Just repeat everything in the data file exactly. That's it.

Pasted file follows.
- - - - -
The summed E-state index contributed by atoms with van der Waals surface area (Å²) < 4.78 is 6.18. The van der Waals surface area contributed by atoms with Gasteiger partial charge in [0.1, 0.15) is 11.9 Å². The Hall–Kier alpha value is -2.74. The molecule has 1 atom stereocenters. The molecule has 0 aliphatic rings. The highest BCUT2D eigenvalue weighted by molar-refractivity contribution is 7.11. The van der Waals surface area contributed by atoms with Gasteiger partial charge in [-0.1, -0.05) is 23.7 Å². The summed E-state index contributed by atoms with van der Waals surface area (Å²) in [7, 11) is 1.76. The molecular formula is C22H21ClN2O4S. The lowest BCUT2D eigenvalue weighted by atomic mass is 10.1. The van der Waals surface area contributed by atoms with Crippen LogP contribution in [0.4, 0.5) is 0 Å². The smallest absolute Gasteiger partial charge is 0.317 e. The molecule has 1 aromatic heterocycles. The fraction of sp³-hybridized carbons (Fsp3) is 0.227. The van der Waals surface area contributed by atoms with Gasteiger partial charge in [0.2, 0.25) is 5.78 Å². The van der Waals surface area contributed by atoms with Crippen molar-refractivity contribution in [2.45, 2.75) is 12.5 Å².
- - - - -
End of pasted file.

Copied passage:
The summed E-state index contributed by atoms with van der Waals surface area (Å²) < 4.78 is 6.18. The van der Waals surface area contributed by atoms with Gasteiger partial charge in [0.1, 0.15) is 11.9 Å². The Hall–Kier alpha value is -2.74. The molecule has 1 atom stereocenters. The molecule has 0 aliphatic rings. The highest BCUT2D eigenvalue weighted by molar-refractivity contribution is 7.11. The van der Waals surface area contributed by atoms with Gasteiger partial charge in [-0.1, -0.05) is 23.7 Å². The summed E-state index contributed by atoms with van der Waals surface area (Å²) in [7, 11) is 1.76. The molecular formula is C22H21ClN2O4S. The lowest BCUT2D eigenvalue weighted by atomic mass is 10.1. The van der Waals surface area contributed by atoms with Crippen LogP contribution in [0.4, 0.5) is 0 Å². The smallest absolute Gasteiger partial charge is 0.317 e. The molecule has 1 aromatic heterocycles. The fraction of sp³-hybridized carbons (Fsp3) is 0.227. The van der Waals surface area contributed by atoms with Gasteiger partial charge in [0.2, 0.25) is 5.78 Å². The van der Waals surface area contributed by atoms with Crippen molar-refractivity contribution in [2.45, 2.75) is 12.5 Å².